Tag Archives: Passengers
Bribing among airline passengers reaches new heights, as seat choices get scarce, by Dave Seminar, originally appeared on FoxNews.com July 31, 2013. NOTE: I’ve been flying for 17 years and I’ve only seen this happen once. To be honest I’m surprised it doesn’t happen more often!
Currently, if onboard disputes arise, it’s up to the cabin crew to resolve the situation. In any in-flight disagreement, if the captain considers an argument a security issue, he can have the offending passenger removed from the plane.
Heather Poole, a flight attendant for a major U.S. carrier and the author of Cruising Attitude: Tales of Crashpads, Crew Drama, and Crazy Passengers at 35,000 Feet, has seen passengers offering each other cash to switch seats without incident, and even has resorted to bribing fellow passengers herself. When she was traveling with her 3-year-old son, bought another passenger lunch and drinks in order to entice him to switch seats, so she could sit next to her child.
“If I saw someone trying to pay someone else off (to switch seats), I wouldn’t interfere. I’d assume they knew each other and someone owed the other person money,” said Poole.
Photo Credit: Steven Frischling
Caption credit: Stefan Paetow
This interview originally appeared on The Paul Harris Show
I predict this will be one of my most-downloaded interviews. It was certainly a lot of fun for me. On my America Weekend show, I talked with Heather Poole, who has been a flight attendant for major airlines for 15 years and has written about her adventures in “Cruising Altitude: Tales Of Crashpads, Crew Drama, and Crazy Passengers at 35,000 Feet.” We talked about passengers trying to get into the mile high club (without bothering to move to the bathroom!), whether checked-luggage fees are causing havoc during the boarding process, and whether she has had many male passengers hit on her. She also revealed something I didn’t know about when the payday really starts for flight attendants, and what it’s like in the apartments they share in various cities during layovers.
1. Book wisely. If you need to be somewhere really important, it’s probably not a good idea to book your flights with less than an hour between them. Even an hour is pushing it. An hour and a half is good. Two hours, even better. Whatever you do, don’t take the last flight out! Delays happen. So do cancelations.
2. Pay the extra fee. If you’re the anxious type and travel is stressful, pay the extra fee to sit closer to the front of the airplane and be done with it. Why start your trip out on the wrong foot and the risk a snowball effect. Because once something goes wrong, everything seems to follow suit. Better to be out a few bucks than to miss a flight! It’s worth it just to relax.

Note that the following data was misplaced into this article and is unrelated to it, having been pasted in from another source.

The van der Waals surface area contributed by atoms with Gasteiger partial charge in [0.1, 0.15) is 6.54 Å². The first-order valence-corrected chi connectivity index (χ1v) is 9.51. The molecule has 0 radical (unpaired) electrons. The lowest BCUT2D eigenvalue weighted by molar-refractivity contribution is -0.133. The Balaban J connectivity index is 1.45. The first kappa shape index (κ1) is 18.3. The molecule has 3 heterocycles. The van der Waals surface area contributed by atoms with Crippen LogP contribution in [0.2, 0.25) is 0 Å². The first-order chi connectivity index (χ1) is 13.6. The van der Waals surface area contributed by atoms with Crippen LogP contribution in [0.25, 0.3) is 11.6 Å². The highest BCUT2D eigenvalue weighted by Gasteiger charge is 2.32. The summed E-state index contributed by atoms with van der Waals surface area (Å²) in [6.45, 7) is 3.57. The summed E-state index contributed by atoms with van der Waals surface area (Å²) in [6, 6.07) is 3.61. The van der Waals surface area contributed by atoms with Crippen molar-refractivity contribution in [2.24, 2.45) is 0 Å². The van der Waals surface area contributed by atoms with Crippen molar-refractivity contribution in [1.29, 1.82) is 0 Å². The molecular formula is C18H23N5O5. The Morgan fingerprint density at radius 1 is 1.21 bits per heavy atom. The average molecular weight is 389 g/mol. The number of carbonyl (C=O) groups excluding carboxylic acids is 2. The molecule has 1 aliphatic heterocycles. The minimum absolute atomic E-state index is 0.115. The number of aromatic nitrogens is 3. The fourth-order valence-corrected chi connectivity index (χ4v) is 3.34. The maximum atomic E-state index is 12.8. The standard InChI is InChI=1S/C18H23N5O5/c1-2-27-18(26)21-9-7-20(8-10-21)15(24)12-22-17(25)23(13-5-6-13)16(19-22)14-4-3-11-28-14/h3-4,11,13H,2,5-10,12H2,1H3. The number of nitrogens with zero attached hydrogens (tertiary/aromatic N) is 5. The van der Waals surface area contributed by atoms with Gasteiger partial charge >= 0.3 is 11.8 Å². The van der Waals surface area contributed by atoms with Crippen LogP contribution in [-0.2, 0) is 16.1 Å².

3. Check your boarding pass. Many airlines print the boarding time, not the departure time, on the boarding pass. Depending on the equipment type (smaller vs. larger aircraft), you can usually tag on another 30 to 40 minutes to your connection time. Read the fine print.
4. Switch seats. Ask a flight attendant if you can move closer to the front of the cabin on landing. Unfortunately, most flights are full these days and just because there’s an open seat up front doesn’t mean you’ll find a spot in the overhead bin for your bag too. If you’ve booked a tight connection, you might want to make sure your carry-on luggage fits under the seat in front of you.
5. Relax: I know, I know, easier said than done. Just know that while it might feel like it takes forever to disembark, the truth is almost everyone is able to deplane in less than 15 minutes. So take a deep breath and … exhale. Put in your earphones and play the most relaxing music you have. Then get ready to run. Here’s to hoping you wore appropriate shoes to sprint across the airport terminal.
“Does Sex Sell Airline Seats? Some Airlines Hope so. ” originally appeared on TravelChannel.com
We asked Heather Poole, a 15-year flight attendant and author of Cruising Attitude: Tales of Crashpads, Crew Drama and Crazy Passengers at 35,000 Feet her thoughts about marketing flight attendants as sex symbols.
She wasn’t too impressed.
“Cheap airfare is the only thing that sells tickets today,” says Poole. “That and — oh! — on-time departures and good safety records. If passengers really cared about what their flight attendants looked like, Hooters Air would still be in business. They only lasted for 3 years!”
Poole adds: “The only airlines that seem to flaunt sexy flight attendants are the ones looking to sell calendars or get “likes” on their Facebook page. There’s a reason they’re selling sex over a quality airline. Business must not be quite as hot as the crew.“
Plus, what about women fliers? asks Poole. Sexting up campaigns aren’t likely to win over this huge travel demographic.
“Do most female fliers really care how sexy flight attendants are? I don’t think so. It’s like some airlines are only directing their marketing at male passengers. Last time I checked there were women not just sitting on the plane, but occupying business and first-class seats, serious hardcore frequent fliers! They’re also flying the plane. To which I say, God Bless America! I’m so thankful I work for a US carrier. “
So what do you think? Do the marketing attempts to present flight attendants as sex symbols make flying more attractive to you? Or should airlines focus their efforts elsewhere?
[Photo credit: Heather Poole]